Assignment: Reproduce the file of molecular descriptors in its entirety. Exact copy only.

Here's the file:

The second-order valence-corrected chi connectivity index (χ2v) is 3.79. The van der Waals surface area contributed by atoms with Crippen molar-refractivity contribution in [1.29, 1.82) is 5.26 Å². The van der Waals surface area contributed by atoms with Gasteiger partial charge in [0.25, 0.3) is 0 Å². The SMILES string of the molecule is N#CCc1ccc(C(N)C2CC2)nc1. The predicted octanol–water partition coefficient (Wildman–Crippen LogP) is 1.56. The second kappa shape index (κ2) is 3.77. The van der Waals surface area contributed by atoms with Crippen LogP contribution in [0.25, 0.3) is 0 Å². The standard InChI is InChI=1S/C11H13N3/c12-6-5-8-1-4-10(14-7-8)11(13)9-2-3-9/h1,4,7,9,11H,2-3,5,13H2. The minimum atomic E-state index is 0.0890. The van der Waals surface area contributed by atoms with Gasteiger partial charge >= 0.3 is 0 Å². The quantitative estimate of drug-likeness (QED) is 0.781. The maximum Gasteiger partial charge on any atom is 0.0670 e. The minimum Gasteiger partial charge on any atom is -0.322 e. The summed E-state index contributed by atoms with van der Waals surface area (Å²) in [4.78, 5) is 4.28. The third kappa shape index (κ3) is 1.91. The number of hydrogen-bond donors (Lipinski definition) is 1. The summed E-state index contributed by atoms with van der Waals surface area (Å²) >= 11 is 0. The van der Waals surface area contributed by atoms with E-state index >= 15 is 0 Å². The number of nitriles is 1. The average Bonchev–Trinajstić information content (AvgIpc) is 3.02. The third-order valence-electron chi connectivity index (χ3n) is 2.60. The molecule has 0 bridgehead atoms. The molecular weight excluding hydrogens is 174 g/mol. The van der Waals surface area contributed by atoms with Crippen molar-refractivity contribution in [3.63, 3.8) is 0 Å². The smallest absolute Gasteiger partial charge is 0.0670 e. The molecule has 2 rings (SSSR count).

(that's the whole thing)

The second-order valence-corrected chi connectivity index (χ2v) is 3.79. The van der Waals surface area contributed by atoms with Crippen molar-refractivity contribution in [1.29, 1.82) is 5.26 Å². The van der Waals surface area contributed by atoms with Gasteiger partial charge in [0.25, 0.3) is 0 Å². The SMILES string of the molecule is N#CCc1ccc(C(N)C2CC2)nc1. The predicted octanol–water partition coefficient (Wildman–Crippen LogP) is 1.56. The second kappa shape index (κ2) is 3.77. The van der Waals surface area contributed by atoms with Crippen LogP contribution in [0.25, 0.3) is 0 Å². The standard InChI is InChI=1S/C11H13N3/c12-6-5-8-1-4-10(14-7-8)11(13)9-2-3-9/h1,4,7,9,11H,2-3,5,13H2. The minimum atomic E-state index is 0.0890. The van der Waals surface area contributed by atoms with Gasteiger partial charge >= 0.3 is 0 Å². The quantitative estimate of drug-likeness (QED) is 0.781. The maximum Gasteiger partial charge on any atom is 0.0670 e. The minimum Gasteiger partial charge on any atom is -0.322 e. The summed E-state index contributed by atoms with van der Waals surface area (Å²) in [4.78, 5) is 4.28. The third kappa shape index (κ3) is 1.91. The number of hydrogen-bond donors (Lipinski definition) is 1. The summed E-state index contributed by atoms with van der Waals surface area (Å²) >= 11 is 0. The van der Waals surface area contributed by atoms with E-state index >= 15 is 0 Å². The number of nitriles is 1. The average Bonchev–Trinajstić information content (AvgIpc) is 3.02. The third-order valence-electron chi connectivity index (χ3n) is 2.60. The molecule has 0 bridgehead atoms. The molecular weight excluding hydrogens is 174 g/mol. The van der Waals surface area contributed by atoms with Crippen molar-refractivity contribution in [3.63, 3.8) is 0 Å². The smallest absolute Gasteiger partial charge is 0.0670 e. The molecule has 2 rings (SSSR count).